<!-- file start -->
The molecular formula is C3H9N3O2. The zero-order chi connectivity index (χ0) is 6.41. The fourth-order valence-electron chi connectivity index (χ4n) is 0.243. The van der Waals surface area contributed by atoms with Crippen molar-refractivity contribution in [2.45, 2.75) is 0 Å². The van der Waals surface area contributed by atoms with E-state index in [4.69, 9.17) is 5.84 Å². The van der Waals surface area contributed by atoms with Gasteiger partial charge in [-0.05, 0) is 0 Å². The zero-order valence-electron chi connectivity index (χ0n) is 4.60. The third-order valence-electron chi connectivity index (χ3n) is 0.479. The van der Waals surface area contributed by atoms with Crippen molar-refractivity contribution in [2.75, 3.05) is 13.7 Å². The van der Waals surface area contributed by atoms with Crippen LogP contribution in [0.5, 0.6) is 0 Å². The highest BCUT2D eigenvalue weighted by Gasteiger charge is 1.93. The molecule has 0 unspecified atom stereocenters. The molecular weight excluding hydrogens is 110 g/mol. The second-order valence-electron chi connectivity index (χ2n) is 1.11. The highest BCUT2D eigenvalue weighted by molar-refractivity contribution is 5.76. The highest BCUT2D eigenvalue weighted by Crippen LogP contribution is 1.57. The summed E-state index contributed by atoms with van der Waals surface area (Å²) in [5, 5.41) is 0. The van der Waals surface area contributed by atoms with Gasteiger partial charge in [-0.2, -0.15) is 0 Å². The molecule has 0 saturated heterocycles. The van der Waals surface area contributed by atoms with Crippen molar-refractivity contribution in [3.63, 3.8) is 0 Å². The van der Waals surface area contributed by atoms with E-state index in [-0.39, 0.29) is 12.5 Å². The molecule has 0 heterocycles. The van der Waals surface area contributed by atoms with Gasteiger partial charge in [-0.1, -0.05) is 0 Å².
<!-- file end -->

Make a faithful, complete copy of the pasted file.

The molecular formula is C3H9N3O2. The zero-order chi connectivity index (χ0) is 6.41. The fourth-order valence-electron chi connectivity index (χ4n) is 0.243. The van der Waals surface area contributed by atoms with Crippen molar-refractivity contribution in [2.45, 2.75) is 0 Å². The van der Waals surface area contributed by atoms with E-state index in [4.69, 9.17) is 5.84 Å². The van der Waals surface area contributed by atoms with Gasteiger partial charge in [-0.05, 0) is 0 Å². The zero-order valence-electron chi connectivity index (χ0n) is 4.60. The third-order valence-electron chi connectivity index (χ3n) is 0.479. The van der Waals surface area contributed by atoms with Crippen molar-refractivity contribution in [2.75, 3.05) is 13.7 Å². The van der Waals surface area contributed by atoms with Crippen LogP contribution in [0.5, 0.6) is 0 Å². The highest BCUT2D eigenvalue weighted by Gasteiger charge is 1.93. The molecule has 0 unspecified atom stereocenters. The molecular weight excluding hydrogens is 110 g/mol. The second-order valence-electron chi connectivity index (χ2n) is 1.11. The highest BCUT2D eigenvalue weighted by molar-refractivity contribution is 5.76. The highest BCUT2D eigenvalue weighted by Crippen LogP contribution is 1.57. The summed E-state index contributed by atoms with van der Waals surface area (Å²) in [5, 5.41) is 0. The van der Waals surface area contributed by atoms with Gasteiger partial charge in [-0.2, -0.15) is 0 Å². The molecule has 0 saturated heterocycles. The van der Waals surface area contributed by atoms with Crippen molar-refractivity contribution in [3.63, 3.8) is 0 Å². The van der Waals surface area contributed by atoms with E-state index in [-0.39, 0.29) is 12.5 Å². The molecule has 0 heterocycles. The van der Waals surface area contributed by atoms with Gasteiger partial charge in [-0.1, -0.05) is 0 Å².